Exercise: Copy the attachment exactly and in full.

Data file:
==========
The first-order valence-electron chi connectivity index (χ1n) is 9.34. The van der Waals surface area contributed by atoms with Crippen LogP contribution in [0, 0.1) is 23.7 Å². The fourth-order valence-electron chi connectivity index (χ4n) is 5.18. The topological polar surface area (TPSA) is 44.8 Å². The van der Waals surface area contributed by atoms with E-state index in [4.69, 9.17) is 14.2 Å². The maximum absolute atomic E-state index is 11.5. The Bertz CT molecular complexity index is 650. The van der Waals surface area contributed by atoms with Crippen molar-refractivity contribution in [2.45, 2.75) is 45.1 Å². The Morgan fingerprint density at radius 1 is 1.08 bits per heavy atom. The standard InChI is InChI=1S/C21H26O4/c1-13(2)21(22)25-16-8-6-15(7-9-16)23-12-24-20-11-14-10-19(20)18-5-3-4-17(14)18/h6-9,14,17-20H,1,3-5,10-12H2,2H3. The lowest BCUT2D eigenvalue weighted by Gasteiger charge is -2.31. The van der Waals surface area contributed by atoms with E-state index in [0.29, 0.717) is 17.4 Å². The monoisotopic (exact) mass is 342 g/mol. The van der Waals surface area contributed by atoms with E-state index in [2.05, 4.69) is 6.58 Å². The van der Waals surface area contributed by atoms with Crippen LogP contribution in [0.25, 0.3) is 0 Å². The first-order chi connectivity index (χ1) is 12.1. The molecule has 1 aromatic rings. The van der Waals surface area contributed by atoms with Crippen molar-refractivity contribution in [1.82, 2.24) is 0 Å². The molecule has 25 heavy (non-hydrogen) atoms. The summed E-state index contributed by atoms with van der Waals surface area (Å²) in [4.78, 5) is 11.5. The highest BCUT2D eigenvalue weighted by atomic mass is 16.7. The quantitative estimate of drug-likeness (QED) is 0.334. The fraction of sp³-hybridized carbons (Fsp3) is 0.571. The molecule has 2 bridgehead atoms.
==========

The first-order valence-electron chi connectivity index (χ1n) is 9.34. The van der Waals surface area contributed by atoms with Crippen LogP contribution in [0, 0.1) is 23.7 Å². The fourth-order valence-electron chi connectivity index (χ4n) is 5.18. The topological polar surface area (TPSA) is 44.8 Å². The van der Waals surface area contributed by atoms with E-state index in [4.69, 9.17) is 14.2 Å². The maximum absolute atomic E-state index is 11.5. The Bertz CT molecular complexity index is 650. The van der Waals surface area contributed by atoms with Crippen molar-refractivity contribution in [2.45, 2.75) is 45.1 Å². The Morgan fingerprint density at radius 1 is 1.08 bits per heavy atom. The standard InChI is InChI=1S/C21H26O4/c1-13(2)21(22)25-16-8-6-15(7-9-16)23-12-24-20-11-14-10-19(20)18-5-3-4-17(14)18/h6-9,14,17-20H,1,3-5,10-12H2,2H3. The lowest BCUT2D eigenvalue weighted by Gasteiger charge is -2.31. The van der Waals surface area contributed by atoms with E-state index in [0.29, 0.717) is 17.4 Å². The monoisotopic (exact) mass is 342 g/mol. The van der Waals surface area contributed by atoms with E-state index in [2.05, 4.69) is 6.58 Å². The van der Waals surface area contributed by atoms with Crippen LogP contribution in [0.25, 0.3) is 0 Å². The first-order chi connectivity index (χ1) is 12.1. The molecule has 1 aromatic rings. The van der Waals surface area contributed by atoms with Crippen molar-refractivity contribution in [1.82, 2.24) is 0 Å². The molecule has 25 heavy (non-hydrogen) atoms. The summed E-state index contributed by atoms with van der Waals surface area (Å²) in [4.78, 5) is 11.5. The highest BCUT2D eigenvalue weighted by atomic mass is 16.7. The quantitative estimate of drug-likeness (QED) is 0.334. The fraction of sp³-hybridized carbons (Fsp3) is 0.571. The molecule has 2 bridgehead atoms.